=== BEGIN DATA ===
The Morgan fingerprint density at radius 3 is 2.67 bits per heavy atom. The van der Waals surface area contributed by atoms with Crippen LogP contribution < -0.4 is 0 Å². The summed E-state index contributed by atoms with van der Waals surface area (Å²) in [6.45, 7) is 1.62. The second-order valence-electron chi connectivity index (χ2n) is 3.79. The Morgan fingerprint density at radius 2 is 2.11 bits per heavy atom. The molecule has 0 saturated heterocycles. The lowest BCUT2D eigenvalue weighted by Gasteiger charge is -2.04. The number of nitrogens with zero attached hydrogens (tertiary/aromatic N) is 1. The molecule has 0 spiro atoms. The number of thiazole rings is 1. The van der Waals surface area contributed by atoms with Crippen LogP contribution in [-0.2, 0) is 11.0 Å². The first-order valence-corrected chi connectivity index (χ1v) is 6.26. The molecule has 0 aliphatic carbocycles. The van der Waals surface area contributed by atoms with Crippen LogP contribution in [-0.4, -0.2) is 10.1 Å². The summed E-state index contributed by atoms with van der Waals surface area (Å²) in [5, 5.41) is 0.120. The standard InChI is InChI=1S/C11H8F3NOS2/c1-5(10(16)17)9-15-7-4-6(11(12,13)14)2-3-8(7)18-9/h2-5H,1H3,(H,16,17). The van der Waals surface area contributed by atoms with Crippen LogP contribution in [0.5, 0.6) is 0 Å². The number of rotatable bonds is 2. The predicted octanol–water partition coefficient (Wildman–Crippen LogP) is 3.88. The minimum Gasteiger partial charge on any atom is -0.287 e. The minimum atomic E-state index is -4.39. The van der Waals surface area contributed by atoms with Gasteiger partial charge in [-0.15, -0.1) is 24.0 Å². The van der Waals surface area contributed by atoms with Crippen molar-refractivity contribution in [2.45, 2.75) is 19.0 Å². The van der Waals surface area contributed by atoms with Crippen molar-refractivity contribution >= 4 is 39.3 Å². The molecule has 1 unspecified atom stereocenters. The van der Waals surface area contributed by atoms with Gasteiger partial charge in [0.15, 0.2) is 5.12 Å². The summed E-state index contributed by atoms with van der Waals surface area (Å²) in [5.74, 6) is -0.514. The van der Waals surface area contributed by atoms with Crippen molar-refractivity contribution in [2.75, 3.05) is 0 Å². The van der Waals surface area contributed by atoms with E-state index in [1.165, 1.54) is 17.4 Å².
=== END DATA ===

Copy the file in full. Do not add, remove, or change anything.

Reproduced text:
The Morgan fingerprint density at radius 3 is 2.67 bits per heavy atom. The van der Waals surface area contributed by atoms with Crippen LogP contribution < -0.4 is 0 Å². The summed E-state index contributed by atoms with van der Waals surface area (Å²) in [6.45, 7) is 1.62. The second-order valence-electron chi connectivity index (χ2n) is 3.79. The Morgan fingerprint density at radius 2 is 2.11 bits per heavy atom. The molecule has 0 saturated heterocycles. The lowest BCUT2D eigenvalue weighted by Gasteiger charge is -2.04. The number of nitrogens with zero attached hydrogens (tertiary/aromatic N) is 1. The molecule has 0 spiro atoms. The number of thiazole rings is 1. The van der Waals surface area contributed by atoms with Crippen LogP contribution in [-0.2, 0) is 11.0 Å². The first-order valence-corrected chi connectivity index (χ1v) is 6.26. The molecule has 0 aliphatic carbocycles. The van der Waals surface area contributed by atoms with Crippen LogP contribution in [-0.4, -0.2) is 10.1 Å². The summed E-state index contributed by atoms with van der Waals surface area (Å²) in [5, 5.41) is 0.120. The standard InChI is InChI=1S/C11H8F3NOS2/c1-5(10(16)17)9-15-7-4-6(11(12,13)14)2-3-8(7)18-9/h2-5H,1H3,(H,16,17). The van der Waals surface area contributed by atoms with Crippen LogP contribution in [0.5, 0.6) is 0 Å². The number of rotatable bonds is 2. The predicted octanol–water partition coefficient (Wildman–Crippen LogP) is 3.88. The minimum Gasteiger partial charge on any atom is -0.287 e. The minimum atomic E-state index is -4.39. The van der Waals surface area contributed by atoms with Gasteiger partial charge in [-0.15, -0.1) is 24.0 Å². The van der Waals surface area contributed by atoms with Crippen molar-refractivity contribution in [2.45, 2.75) is 19.0 Å². The van der Waals surface area contributed by atoms with Crippen molar-refractivity contribution >= 4 is 39.3 Å². The molecule has 1 unspecified atom stereocenters. The van der Waals surface area contributed by atoms with Gasteiger partial charge in [0.15, 0.2) is 5.12 Å². The summed E-state index contributed by atoms with van der Waals surface area (Å²) in [5.74, 6) is -0.514. The van der Waals surface area contributed by atoms with Crippen molar-refractivity contribution in [2.75, 3.05) is 0 Å². The van der Waals surface area contributed by atoms with E-state index in [1.165, 1.54) is 17.4 Å².